What type of class was this? Just curious.. I took a quick look at your models, it looked like a pretty cool project but you should be careful with underconstraining your sketches. It will come back to bite you eventually, if things are free to move around they eventually will and it will probably happen at the worst time (like you notice it right after the machine shop calls and says "hey this part looks all wacky, are you sure that's what you wanted??") Get in the habit of doing things right everytime, a little time up front saves tons in the back end. I know it might seem faster to just wing it sometimes, but the extra time is worth it. If you can grab a line or part of a sketch and drag it around then you really aren't done sketching yet, I think someone on here called it the etch a sketch technique, its a common practice.
It looks like you are looking for some general tips so I will give you a few that I usually give people that work for me...start your sketches at the origin and dimension your profile to that origin point. If its symmetric then this will save you tons of time later because you can draw a feature and then mirror or pattern it around the origin to quickly duplicate parts. That is a huge time saver, which brings up my next point...never draw the same thing twice! If you can create a feature then pattern it somehow that's the way to do it for sure.
Also keep your sketches simple, that's another big one, it looks like nothing was overly complicated in your model, but that's a good point to keep in mind for future work.
The last thing I will say is that before you start modeling, think for a few minutes about what you need the final outcome to be and what would be the most efficient way of getting there. A little planning goes a long way.
Good luck on your project.
JDMather, you are made of 100% concentrated awesome. Clearly if I intend to charge money I am interested in the "right way" to do it.
I don't have time this week to go through your nut tutorial, but I will get to it next week or week after. For now, thank you for the compliment of putting me in the 1% of students that are not put off by deep detail work.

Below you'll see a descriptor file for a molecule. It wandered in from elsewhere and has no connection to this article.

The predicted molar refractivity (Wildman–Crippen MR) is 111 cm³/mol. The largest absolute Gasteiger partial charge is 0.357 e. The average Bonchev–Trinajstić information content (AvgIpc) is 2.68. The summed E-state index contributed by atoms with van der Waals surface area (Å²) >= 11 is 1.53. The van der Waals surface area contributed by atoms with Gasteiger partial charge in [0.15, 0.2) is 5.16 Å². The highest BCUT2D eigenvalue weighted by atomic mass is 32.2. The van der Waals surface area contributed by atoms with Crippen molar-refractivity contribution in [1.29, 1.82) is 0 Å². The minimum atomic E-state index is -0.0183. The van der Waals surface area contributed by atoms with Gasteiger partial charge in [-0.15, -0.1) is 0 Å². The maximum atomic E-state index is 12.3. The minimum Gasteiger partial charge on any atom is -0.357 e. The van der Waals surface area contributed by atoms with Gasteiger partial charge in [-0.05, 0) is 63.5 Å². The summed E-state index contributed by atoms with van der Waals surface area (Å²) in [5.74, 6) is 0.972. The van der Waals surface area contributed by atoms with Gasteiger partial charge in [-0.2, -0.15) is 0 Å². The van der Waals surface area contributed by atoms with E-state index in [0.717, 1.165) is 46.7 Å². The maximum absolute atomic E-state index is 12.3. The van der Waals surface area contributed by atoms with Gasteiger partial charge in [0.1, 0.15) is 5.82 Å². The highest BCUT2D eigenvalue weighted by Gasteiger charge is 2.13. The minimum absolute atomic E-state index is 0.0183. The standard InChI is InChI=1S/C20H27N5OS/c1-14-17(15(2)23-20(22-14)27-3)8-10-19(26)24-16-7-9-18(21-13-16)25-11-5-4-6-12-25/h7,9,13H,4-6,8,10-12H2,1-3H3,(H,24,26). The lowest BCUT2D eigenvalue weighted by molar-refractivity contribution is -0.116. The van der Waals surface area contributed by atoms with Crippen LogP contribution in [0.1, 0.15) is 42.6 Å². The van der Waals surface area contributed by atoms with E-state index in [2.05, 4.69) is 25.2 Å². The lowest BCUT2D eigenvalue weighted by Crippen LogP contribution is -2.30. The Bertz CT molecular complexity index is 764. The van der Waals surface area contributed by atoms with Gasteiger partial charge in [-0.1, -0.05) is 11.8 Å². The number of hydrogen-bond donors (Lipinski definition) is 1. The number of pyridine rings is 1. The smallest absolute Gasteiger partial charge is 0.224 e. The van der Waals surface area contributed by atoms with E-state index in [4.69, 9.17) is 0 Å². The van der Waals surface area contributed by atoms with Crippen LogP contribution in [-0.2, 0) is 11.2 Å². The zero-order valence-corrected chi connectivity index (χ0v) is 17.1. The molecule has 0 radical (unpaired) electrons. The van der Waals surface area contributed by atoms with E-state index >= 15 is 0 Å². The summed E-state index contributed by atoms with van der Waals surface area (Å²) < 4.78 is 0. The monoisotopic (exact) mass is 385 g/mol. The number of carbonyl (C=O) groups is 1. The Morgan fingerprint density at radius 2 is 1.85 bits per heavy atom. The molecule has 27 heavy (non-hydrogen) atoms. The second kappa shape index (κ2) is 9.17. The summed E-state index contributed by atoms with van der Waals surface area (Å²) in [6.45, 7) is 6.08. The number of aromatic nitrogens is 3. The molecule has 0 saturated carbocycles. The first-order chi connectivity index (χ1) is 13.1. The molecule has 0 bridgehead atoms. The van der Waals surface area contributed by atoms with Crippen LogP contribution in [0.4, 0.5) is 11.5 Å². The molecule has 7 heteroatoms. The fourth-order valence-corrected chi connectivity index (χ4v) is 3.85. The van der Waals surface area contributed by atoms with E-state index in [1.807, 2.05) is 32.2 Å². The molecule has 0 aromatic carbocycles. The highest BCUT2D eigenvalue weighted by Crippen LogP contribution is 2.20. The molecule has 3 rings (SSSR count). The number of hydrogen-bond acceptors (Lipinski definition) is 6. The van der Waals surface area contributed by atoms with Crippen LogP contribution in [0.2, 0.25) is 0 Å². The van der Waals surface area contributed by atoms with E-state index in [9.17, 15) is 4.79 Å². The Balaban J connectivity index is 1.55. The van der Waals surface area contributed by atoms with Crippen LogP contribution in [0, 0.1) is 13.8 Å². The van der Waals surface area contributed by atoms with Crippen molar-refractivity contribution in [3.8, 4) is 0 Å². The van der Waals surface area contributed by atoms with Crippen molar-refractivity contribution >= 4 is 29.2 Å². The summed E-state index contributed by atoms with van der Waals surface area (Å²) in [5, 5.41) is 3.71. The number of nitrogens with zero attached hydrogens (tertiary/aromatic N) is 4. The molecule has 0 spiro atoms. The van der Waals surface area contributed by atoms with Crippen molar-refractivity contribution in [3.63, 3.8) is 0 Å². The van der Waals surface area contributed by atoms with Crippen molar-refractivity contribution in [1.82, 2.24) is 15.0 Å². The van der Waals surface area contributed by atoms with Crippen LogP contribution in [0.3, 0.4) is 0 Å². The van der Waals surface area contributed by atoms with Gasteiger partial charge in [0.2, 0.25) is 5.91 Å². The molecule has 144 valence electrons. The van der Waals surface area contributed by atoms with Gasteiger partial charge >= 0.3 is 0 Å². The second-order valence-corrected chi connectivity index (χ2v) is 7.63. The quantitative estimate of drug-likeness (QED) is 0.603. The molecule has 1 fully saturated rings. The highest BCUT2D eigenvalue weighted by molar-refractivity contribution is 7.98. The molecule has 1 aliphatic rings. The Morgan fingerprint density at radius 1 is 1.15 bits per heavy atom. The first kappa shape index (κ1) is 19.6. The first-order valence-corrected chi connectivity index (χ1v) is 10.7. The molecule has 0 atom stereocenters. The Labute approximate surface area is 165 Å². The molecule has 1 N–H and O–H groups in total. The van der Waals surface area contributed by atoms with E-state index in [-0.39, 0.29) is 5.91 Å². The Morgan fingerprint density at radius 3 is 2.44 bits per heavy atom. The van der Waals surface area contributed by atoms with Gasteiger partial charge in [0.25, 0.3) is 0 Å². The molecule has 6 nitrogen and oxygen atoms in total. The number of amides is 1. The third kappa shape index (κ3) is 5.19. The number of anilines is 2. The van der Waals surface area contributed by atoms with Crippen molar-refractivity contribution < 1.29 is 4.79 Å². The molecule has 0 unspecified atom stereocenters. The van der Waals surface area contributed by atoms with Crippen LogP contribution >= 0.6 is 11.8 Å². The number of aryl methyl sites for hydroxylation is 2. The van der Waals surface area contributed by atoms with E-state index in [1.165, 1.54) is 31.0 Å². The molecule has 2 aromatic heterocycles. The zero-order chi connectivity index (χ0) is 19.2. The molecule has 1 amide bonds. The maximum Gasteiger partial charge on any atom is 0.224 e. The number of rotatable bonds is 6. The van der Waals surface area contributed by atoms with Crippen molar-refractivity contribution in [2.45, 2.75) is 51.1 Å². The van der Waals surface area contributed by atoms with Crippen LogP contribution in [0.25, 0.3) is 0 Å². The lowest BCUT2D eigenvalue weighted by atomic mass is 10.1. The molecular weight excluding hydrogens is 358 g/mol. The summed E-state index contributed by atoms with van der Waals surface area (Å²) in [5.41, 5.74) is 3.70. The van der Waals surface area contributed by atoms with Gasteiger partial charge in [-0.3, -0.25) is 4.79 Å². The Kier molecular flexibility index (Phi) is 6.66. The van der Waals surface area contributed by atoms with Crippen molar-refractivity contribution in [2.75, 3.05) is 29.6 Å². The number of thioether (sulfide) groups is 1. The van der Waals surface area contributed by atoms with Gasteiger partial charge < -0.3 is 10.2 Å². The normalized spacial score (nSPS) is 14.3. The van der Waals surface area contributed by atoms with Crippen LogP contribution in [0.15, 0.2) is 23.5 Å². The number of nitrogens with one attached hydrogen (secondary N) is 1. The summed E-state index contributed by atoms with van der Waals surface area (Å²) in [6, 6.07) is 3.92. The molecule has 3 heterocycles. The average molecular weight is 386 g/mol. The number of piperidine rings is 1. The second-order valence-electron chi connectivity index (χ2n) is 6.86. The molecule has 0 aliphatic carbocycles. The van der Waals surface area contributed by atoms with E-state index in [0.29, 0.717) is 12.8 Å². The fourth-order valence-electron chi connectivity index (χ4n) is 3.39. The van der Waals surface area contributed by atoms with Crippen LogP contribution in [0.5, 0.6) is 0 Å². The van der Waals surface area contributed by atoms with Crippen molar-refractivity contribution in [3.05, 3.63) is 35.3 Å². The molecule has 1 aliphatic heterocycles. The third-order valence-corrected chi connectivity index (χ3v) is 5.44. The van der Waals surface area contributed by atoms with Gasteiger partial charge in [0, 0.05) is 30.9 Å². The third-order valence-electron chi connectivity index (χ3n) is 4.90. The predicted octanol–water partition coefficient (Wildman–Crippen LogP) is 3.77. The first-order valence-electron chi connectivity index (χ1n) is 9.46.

I am repackaging the original files for size as we speak. I will attach them to the reply I am writing to your original comment.
Thanks for all the info, I will be making the suggested adjustments in the next week or so.
For now, just a couple questions.
a)What do you mean by pattern features?
b)Can you give an example of something that needs to be constrained that isn't?
c)again, what kind of timeframe am I looking at for such a project to enable me to charge money? Clearly correcting and learning from my errors is paramount at this point, but I'd like a goal I can work toward in the long term.
d)Also, again, what is the proper format for the printed document?
Thanks again for all the help
BTW, why did you do the corner chamfers with extrude rather than regular chamfer?
Do it. Delete or suppress the Extruded Intersection and use the Chamfer tool instead.
Notice the difference in results. Which one looks like the real world part?
Next part I think should be the board... .
Good choice as this will also answer your question about Feature Patterns.
Your method of adding the chamfer to the outside edge of the nut is something I've never seen. I've always 'sketched' the chamfer and then revolve cut the chamfer away.
You learn something new every day - brilliant!
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